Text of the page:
On Sept 9th, House Intelligence Committee Chairman Adam Schiff (D-Calif.) welcomed former Department of Homeland Security official Brian Murphy, turned whistleblower’s complaint against the Trump admin with open arms.
But just 5-weeks earlier on Aug. 1st, the very same Adam Schiff was accusing the very same Brian Murphy of lying to Congress.
WOW! Talk about Adam Schiff living up to his ‘hypocrite two-faced lying scumbag’ reputation
Schiffty promises to immediately launch of an investigation into Murphy’s “grave and disturbing” allegations of “serious wrongdoing” by senior Trump officials, including acting DHS Secretary Chad Wolfe and acting Deputy DHS Secretary Ken Cuccinnelli, sternly promising:
“We will get to the bottom of this, expose any and all misconduct or corruption to the American people, and put a stop to the politicization of intelligence,”
Of course, Schiff conveniently fails to mention that he was accusing Murphy of lying to Congress last month.
On Aug. 1st, Adam Schiff issued a statement that his committee had been conducting an investigation into Brian Murphy and his department that read:
“In light of recent public reports, we are concerned that Murphy may have provided incomplete and potentially misleading information to Committee staff during our recent oversight engagement, and that the Department of Homeland Security and I&A are now delaying or withholding underlying intelligence products, legal memoranda, and other records requested by the Committee that could shed light on these actions,”
Adam Schiff His #Schiffty Nickname
Shockingly, NOT SHOCKINGLY, Adam Schiff’s characterization of Brian Murphy from ‘liar‘ to now ‘reliable source‘ shifted the moment Murphy’s stance toward the Trump administration turned hostile.
Schiff Wasn’t the Only Person Concerned about Brian Murphy’s Lack of Integrity.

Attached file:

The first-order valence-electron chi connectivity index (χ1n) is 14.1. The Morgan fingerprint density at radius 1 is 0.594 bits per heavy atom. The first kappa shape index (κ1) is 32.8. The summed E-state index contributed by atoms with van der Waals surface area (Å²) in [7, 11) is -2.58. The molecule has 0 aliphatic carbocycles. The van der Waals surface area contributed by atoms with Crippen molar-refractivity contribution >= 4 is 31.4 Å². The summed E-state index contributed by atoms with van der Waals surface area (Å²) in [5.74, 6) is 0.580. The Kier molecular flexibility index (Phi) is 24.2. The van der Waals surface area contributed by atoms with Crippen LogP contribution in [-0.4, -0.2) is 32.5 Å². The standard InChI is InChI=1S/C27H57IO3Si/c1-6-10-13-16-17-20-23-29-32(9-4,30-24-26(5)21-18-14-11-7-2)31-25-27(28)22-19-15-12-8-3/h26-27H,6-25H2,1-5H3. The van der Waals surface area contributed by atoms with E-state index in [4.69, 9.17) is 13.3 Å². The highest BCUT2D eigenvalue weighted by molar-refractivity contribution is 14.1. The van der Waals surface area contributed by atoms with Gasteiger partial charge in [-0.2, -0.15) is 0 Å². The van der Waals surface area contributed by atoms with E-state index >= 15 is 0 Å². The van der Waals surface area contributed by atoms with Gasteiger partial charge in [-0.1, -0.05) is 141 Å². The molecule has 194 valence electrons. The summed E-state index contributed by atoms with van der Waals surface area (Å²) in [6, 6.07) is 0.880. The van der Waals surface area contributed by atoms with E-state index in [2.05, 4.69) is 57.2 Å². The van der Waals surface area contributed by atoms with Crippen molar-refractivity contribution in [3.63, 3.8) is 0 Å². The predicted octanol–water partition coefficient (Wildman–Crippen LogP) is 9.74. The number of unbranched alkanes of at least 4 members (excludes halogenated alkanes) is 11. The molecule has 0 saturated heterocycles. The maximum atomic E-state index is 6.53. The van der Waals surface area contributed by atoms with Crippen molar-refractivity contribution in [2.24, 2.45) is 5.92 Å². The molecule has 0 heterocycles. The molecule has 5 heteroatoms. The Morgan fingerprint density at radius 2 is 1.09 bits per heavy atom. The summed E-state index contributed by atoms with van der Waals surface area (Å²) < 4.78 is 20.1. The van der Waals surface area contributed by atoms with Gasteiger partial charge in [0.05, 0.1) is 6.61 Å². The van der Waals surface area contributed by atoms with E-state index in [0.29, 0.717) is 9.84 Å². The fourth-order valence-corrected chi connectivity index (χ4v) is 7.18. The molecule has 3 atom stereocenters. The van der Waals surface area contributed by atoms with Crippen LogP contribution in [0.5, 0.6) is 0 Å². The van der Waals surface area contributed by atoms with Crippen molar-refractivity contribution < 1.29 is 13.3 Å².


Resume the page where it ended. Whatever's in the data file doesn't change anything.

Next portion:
In an August the New York Times published an article that noted Adam Schiff wasn’t the only person who had concerns about Brian Murphy’s questionable workplace conduct:
In 2015, Mr. Murphy joined F.B.I. headquarters to work on an effort known as Countering Violent Extremism, or C.V.E., after serving as an assistant special agent in charge of counterterrorism in Chicago. Mr. Murphy was known as an ambitious investigator who was once profiled in a self-aggrandizing article about a terrorism case he had worked on. But some former agents and Justice Department officials familiar with Mr. Murphy’s work at the time, who requested anonymity to discuss internal discussions at the agencies, expressed concern about some C.V.E. proposals, his tendency to ignore the rules and failure to coordinate his activities.
One agent at the time raised an alarm that Mr. Murphy wanted to prepare materials for Chicago public schools without disclosing the F.B.I.’s participation, according to an internal bureau document provided to The New York Times. That would have violated F.B.I. policy requiring such outreach to be public or overt.
Other former officials said that Mr. Murphy wanted to tap coaches, therapists, social workers and religious leaders in several cities to help steer people under the sway of Islamic extremism away from a potentially violent future. That was not a bad idea, the former officials said, but Mr. Murphy pushed internally to make those community leaders sign memorandums of understanding with the F.B.I.
By doing so, Mr. Murphy would then have been able to track whether those people in the program were headed down the wrong path again. That would have essentially deputized community leaders to be arms of the bureau, former F.B.I. and Justice Department officials said, a move that would have only stoked existing concerns in the Muslim community that the bureau was using outreach to spy on people. Officials eventually scrapped Mr. Murphy’s plan, calling it ill-conceived and legally problematic.